For those who'd rather read than listen here is my opening to our series of sermons on Ecclesiastes. If you want to compare delivery to script go to our church's web-site.
Chapter 1 Life is a bag of pants.
It's my favourite book of the Bible so I've been very patient not timetabling it for a sermon series for six years.
I've got three parts today. An introduction to the whole book, some comments on the content of chapter one, and four spiritual exercises you might like to pick one from.
IntroductionFeeling down? Weary? Need a helping hand? Tough. Read Ecclesiastes and you’ll discover, that the only way is down, down, deeper and down.
If you've ever listened to a song and thought, ‘That’s a great line but I’ve no idea what the song is about,' welcome to Ecclesiastesworld; a world where there are some great one-liners but the theme of the song is a little hard to grasp. Our author starts his (it was probably a ‘him’) look at life by leaving God out of the equation and looking at life through atheistic spectacles.
Still, mustn’t grumble. Sometimes it can help you when you’re down to discover that other people have been down there too and got back up again, at least a bit.
So prepare for ‘...Meaningless! Meaningless! ..Everything is meaningless.’ (1:2), ‘The more the words, the less the meaning...’ (6:11) and, ‘Of making many books there is no end, and much study wearies the body.’ (12:12).
In Ecclesiastes we look at life from the non-God point of view. The conclusion? Well it’s used pants, frankly. Life is useless, meaningless, vanity and a chasing after wind.
And it is true. Without an understanding of a creator/sustainer God, the world certainly has pants-like tendencies. Ecclesiastes is going to help us explore our world-view.
But the writer occasionally offers glimmers of hope and snatches of wisdom. Life looked at from a purely human point of view seems largely pointless. But God is in the picture and you can’t ignore him.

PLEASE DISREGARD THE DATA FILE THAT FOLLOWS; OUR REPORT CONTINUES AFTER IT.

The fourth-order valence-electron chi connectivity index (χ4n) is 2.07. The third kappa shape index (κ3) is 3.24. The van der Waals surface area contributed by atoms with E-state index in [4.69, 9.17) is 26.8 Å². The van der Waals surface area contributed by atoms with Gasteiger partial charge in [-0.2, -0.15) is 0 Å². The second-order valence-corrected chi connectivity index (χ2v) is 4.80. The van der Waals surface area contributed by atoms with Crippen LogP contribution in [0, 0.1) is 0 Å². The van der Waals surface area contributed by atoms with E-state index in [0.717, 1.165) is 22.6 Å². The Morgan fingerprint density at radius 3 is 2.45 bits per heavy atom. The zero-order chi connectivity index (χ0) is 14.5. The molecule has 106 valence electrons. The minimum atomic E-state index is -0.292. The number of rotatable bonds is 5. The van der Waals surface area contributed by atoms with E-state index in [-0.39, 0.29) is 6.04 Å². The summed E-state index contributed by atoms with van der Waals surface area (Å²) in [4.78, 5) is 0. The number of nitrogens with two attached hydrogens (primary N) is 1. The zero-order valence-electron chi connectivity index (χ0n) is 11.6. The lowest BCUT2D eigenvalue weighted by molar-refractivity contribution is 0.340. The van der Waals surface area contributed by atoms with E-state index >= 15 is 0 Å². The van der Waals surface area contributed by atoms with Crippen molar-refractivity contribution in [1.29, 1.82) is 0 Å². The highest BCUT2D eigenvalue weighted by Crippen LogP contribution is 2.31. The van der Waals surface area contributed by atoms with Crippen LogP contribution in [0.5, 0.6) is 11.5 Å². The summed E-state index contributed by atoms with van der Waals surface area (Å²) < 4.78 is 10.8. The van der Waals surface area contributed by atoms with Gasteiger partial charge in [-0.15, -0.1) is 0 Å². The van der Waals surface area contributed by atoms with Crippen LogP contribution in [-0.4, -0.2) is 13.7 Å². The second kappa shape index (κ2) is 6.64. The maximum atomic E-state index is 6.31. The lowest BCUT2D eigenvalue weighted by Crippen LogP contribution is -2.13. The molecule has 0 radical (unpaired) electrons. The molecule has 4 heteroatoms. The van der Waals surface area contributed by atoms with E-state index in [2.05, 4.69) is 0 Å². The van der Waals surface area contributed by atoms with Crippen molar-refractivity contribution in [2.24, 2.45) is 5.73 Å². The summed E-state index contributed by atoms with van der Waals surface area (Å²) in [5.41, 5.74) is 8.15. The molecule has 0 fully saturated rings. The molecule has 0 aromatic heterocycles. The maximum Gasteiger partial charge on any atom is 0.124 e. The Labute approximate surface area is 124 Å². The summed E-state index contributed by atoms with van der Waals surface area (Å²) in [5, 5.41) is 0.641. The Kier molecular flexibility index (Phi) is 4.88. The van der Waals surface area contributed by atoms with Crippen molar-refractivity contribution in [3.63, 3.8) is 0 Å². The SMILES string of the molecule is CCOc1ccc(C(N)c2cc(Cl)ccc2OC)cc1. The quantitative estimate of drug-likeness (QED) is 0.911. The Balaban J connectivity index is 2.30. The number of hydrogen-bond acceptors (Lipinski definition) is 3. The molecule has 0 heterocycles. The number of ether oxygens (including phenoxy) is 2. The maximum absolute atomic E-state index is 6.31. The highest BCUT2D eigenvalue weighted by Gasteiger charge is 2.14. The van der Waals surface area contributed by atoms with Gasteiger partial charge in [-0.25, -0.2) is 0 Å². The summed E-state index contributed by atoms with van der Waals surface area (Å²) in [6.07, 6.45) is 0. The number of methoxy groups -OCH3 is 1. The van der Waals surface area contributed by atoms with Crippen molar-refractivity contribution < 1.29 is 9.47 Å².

We will spend the next few weeks in the company of a teacher and philosopher who saw a lot of stuff going on, wondered what it all meant and ended up seeing God in the midst of the chaos.
Ecclesiastes is not a particularly clearly structured book and the chapter headings in the Bible are not especially significant.
Ecclesiastes has recurring themes rather than clear structure.
It feels like a collection of recollections (Those two words - interesting.)
So who is this ‘teacher’ (v1)? The actual Hebrew word Quoheleth is not easy to translate. ‘Teacher’ is one attempt, but it could just as easily be ‘philosopher’. Probably not ‘preacher’. This person had a school of followers not a pulpit for the public.
Vv12-18 tell us that this book has been placed on the lips of a great king with a reputation for wisdom. That can only mean Solomon, a man who enjoyed many of the great things the writer of the book seems to attain but finds useless.
But a word of caution. In the world of the Old Testament it would be a tribute to ascribe a book of wisdom to the school of Solomon. It does not mean he wrote it all.
ContentSo here are today’s philosophy starters, and remember you’re not allowed to answer as if God exists. Not today, anyway. (I know that’s rude to God but bear with me; it’s just a training exercise):
• Why bother to work? (v3)
• Why doesn’t the sea fill up? (v7)
• Is there anything new? (v10)
• Will anybody remember you when you’re dead? (v11)
• Is life pointless? (whole passage)
Try and think of the different world-views (ways that other people make sense of the world). Christians, hopefully, have a biblical world-view. What other world views are there?
(Talk to neighbour then shout some out)
The second half of our chapter has some explanation (not necessarily answers). Vv12-18. Unless wisdom starts with God it will not get us anywhere.
We are also privileged in a way that the philosopher of Ecclesiastes wasn't.
We read Ecclesiastes from the other side of Jesus.
Application1. We asked the question, ‘Is anything new?’ Ponder on. There are all sorts of inventions and loads of creative people, but is anything really ‘new’ rather than simply advancement. What about the creation of a piece of music? Is that creation out of nothing?
2. The passage seems to suggest not that we are uncreative but that each generation faces the same type of problems. They just come round again. We don’t learn from experience. Resolve to learn from every mistake you make. The most trainable people in the world are those for whom even a negative experience is a learning experience. Review and learn.
3. We often give a copy of one of the Gospels to friends interested in exploring Christianity. Why not give them a Bible and suggest they start with Ecclesiastes? Its absence of easy answers and its relevance to the human condition might make it the perfect starting point for the unconventional explorer. You’ll need to be around to answer questions but you might have a better conversation if you give them a copy of Ecclesiastes.
4. Some Christians find Ecclesiastes a very difficult book. They ask questions such as, ‘What’s it doing in the Bible?’ Others love it and consider it their favourite book. You might like to think about why it has managed to be so divisive?